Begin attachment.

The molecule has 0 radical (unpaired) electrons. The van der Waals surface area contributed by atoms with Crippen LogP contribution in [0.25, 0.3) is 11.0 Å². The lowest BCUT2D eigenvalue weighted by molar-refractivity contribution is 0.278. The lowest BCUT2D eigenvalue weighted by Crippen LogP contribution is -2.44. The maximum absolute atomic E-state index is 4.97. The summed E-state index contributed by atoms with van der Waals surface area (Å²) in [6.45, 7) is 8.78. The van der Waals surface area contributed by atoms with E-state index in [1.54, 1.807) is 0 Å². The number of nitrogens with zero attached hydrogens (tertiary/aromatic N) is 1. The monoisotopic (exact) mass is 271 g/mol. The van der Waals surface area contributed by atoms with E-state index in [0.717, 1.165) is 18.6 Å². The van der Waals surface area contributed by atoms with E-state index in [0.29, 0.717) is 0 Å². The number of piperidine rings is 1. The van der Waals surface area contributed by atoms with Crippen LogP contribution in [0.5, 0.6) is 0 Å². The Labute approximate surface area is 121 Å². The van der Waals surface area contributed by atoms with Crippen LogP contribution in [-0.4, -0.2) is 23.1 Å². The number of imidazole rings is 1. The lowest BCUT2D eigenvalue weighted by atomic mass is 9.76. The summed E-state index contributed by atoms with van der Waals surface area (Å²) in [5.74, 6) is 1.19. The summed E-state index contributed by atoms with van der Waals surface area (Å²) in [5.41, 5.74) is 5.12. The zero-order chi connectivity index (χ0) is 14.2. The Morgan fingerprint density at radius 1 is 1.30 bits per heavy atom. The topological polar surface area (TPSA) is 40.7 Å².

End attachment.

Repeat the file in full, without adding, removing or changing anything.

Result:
The molecule has 0 radical (unpaired) electrons. The van der Waals surface area contributed by atoms with Crippen LogP contribution in [0.25, 0.3) is 11.0 Å². The lowest BCUT2D eigenvalue weighted by molar-refractivity contribution is 0.278. The lowest BCUT2D eigenvalue weighted by Crippen LogP contribution is -2.44. The maximum absolute atomic E-state index is 4.97. The summed E-state index contributed by atoms with van der Waals surface area (Å²) in [6.45, 7) is 8.78. The van der Waals surface area contributed by atoms with E-state index in [1.54, 1.807) is 0 Å². The number of nitrogens with zero attached hydrogens (tertiary/aromatic N) is 1. The monoisotopic (exact) mass is 271 g/mol. The van der Waals surface area contributed by atoms with E-state index in [0.717, 1.165) is 18.6 Å². The van der Waals surface area contributed by atoms with E-state index in [0.29, 0.717) is 0 Å². The number of piperidine rings is 1. The van der Waals surface area contributed by atoms with Crippen LogP contribution in [0.5, 0.6) is 0 Å². The Labute approximate surface area is 121 Å². The van der Waals surface area contributed by atoms with Crippen LogP contribution in [-0.4, -0.2) is 23.1 Å². The number of imidazole rings is 1. The lowest BCUT2D eigenvalue weighted by atomic mass is 9.76. The summed E-state index contributed by atoms with van der Waals surface area (Å²) in [5.74, 6) is 1.19. The summed E-state index contributed by atoms with van der Waals surface area (Å²) in [5.41, 5.74) is 5.12. The zero-order chi connectivity index (χ0) is 14.2. The Morgan fingerprint density at radius 1 is 1.30 bits per heavy atom. The topological polar surface area (TPSA) is 40.7 Å².